Academic Kidnapping: Plagiarism and how to Avoid it
Plagiarism. The wrongful appropriation of another author’s words, thoughts, ideas or expressions and the representation of them as your own original work. The term comes from the Latin word for kidnapper, and ‘kidnapping’ the work of another person is a serious offence in academia that could mean the end of not only your university studies but also your legal career.
How plagiarism can happen, and what happens next
Plagiarism comes in many forms and can be deliberate or accidental.
A form of deliberate plagiarism is presenting your work as your own even though it has been entirely produced by someone else or in collusion with another person. This includes providing your work to another student for the purpose of plagiarising, paying another person to complete your assignment and submitting it as your own, or submitting an assignment (in part or whole) that you have already completed for another course. A form of accidental plagiarism can include using the same words as the original text and not acknowledging the source, or forgetting to add the quotation marks around the words.
If you commit accidental or deliberate plagiarism, serious consequences can follow. The repercussions for plagiarism can include failing that assignment or that subject, however further penalties can include meeting with the Associate Dean of Education in regards to your future enrolment at your university.
Most seriously for law students, it may mean that you will not be admitted as a lawyer. As a prerequisite of being admitted as a lawyer is that you are a ‘fit and proper person’ of ‘good fame and character.’ Honesty is a requirement of this ‘good fame and character’, and copying the work of another person can be enough to satisfy the Court that you are not an honest person.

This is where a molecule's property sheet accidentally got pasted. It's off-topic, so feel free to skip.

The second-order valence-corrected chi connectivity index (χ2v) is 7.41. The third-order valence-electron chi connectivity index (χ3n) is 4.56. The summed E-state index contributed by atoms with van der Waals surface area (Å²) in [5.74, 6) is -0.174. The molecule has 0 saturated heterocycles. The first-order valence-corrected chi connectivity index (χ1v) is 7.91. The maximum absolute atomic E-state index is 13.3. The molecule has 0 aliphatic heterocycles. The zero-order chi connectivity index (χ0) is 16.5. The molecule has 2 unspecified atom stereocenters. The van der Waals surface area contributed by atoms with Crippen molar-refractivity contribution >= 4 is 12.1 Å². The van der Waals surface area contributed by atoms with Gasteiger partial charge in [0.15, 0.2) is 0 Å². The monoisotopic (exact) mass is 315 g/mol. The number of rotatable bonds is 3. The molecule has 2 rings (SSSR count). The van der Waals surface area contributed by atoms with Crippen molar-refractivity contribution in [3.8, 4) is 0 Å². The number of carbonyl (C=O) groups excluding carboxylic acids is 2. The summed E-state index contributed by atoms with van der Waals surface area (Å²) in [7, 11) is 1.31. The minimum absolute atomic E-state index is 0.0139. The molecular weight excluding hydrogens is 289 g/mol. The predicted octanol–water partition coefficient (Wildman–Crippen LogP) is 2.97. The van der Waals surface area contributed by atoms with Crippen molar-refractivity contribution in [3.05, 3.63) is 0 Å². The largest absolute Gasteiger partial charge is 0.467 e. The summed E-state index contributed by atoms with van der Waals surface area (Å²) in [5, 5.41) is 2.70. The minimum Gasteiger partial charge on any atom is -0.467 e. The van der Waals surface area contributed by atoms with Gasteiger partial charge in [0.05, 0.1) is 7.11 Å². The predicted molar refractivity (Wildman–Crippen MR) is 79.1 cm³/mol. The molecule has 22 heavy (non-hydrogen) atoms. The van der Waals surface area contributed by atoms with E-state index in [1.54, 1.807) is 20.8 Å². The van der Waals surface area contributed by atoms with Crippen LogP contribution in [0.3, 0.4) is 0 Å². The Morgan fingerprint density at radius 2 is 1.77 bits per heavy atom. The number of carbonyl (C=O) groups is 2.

I have only been working as a marker for two years, but I already feel that I’ve seen every trick in the book. I have come across students copying each other’s work, students purchasing essays from the Internet, students resubmitting assignments from previous units, students copying and pasting from websites (sometimes without removing the hyperlinks from Wikipedia!), the forging of doctor’s certificates and students taking large chunks of text from articles.
Every time I come across plagiarism, I am disappointed and saddened because I know of the possible repercussions for the student. I am also disappointed as I have provided the student with the time to complete the assignment and therefore there should be no need for cheating.
How plagiarism is detected
People always ask ‘but how do you know it is not the student’s work?’ The simple answer is, you just know. Often the language changes. The font changes. The style changes. Something seems amiss.
As a marker you will often have access to a student’s previous assignments and you can compare their language style and see if something has changed. When I found a purchased essay, I noticed out-dated references and the use of more American terms (college instead of university, fall instead of autumn, attorney instead of lawyer, etc).
Programs such as URKUND or Turn-It-In can also tell markers how much of a document is taken from other sources (including previously submitted assignments) and direct the marker to the exact source the information was taken from.
How you can avoid plagiarism
Plagiarism is often the result of two cases. Either the student has decided consciously to copy the work of another, or the student has poor academic skills and has not copied deliberately.
To avoid plagiarism, you should ensure that you find your own voice and develop a clear argument. Learn to improve your writing style. You should ensure that you manage your time effectively and take the time to research widely and make effective notes. Learn to acknowledge your sources (start using Endnote to organise your sources). Take an academic skills workshop at your university, speak to your unit convenor, and make an appointment with your librarian to improve your research skills.
Enjoyed this post? Sign up for the Survive Law weekly newsletter for more.